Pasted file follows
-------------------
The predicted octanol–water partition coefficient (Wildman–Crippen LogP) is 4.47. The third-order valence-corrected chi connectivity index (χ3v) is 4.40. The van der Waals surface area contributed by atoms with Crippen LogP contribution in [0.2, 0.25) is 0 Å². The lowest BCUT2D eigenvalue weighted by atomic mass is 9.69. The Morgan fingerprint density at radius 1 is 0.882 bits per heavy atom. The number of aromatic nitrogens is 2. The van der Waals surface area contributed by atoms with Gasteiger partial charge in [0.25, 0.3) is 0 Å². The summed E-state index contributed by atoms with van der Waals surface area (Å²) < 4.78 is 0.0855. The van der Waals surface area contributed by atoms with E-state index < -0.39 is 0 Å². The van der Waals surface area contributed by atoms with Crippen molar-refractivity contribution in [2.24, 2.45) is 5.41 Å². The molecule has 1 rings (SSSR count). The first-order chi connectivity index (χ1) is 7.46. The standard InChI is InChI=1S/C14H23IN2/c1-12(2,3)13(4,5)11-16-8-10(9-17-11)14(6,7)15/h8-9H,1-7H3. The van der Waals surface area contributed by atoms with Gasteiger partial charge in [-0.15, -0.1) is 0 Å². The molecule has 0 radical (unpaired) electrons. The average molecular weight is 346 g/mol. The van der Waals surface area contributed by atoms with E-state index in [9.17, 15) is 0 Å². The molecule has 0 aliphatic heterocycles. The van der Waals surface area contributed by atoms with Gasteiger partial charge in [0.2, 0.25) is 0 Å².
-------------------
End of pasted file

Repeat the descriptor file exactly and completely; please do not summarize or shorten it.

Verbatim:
The predicted octanol–water partition coefficient (Wildman–Crippen LogP) is 4.47. The third-order valence-corrected chi connectivity index (χ3v) is 4.40. The van der Waals surface area contributed by atoms with Crippen LogP contribution in [0.2, 0.25) is 0 Å². The lowest BCUT2D eigenvalue weighted by atomic mass is 9.69. The Morgan fingerprint density at radius 1 is 0.882 bits per heavy atom. The number of aromatic nitrogens is 2. The van der Waals surface area contributed by atoms with Gasteiger partial charge in [0.25, 0.3) is 0 Å². The summed E-state index contributed by atoms with van der Waals surface area (Å²) < 4.78 is 0.0855. The van der Waals surface area contributed by atoms with E-state index < -0.39 is 0 Å². The van der Waals surface area contributed by atoms with Crippen molar-refractivity contribution in [2.24, 2.45) is 5.41 Å². The molecule has 1 rings (SSSR count). The first-order chi connectivity index (χ1) is 7.46. The standard InChI is InChI=1S/C14H23IN2/c1-12(2,3)13(4,5)11-16-8-10(9-17-11)14(6,7)15/h8-9H,1-7H3. The van der Waals surface area contributed by atoms with Gasteiger partial charge in [-0.15, -0.1) is 0 Å². The molecule has 0 radical (unpaired) electrons. The average molecular weight is 346 g/mol. The van der Waals surface area contributed by atoms with E-state index in [9.17, 15) is 0 Å². The molecule has 0 aliphatic heterocycles. The van der Waals surface area contributed by atoms with Gasteiger partial charge in [0.2, 0.25) is 0 Å².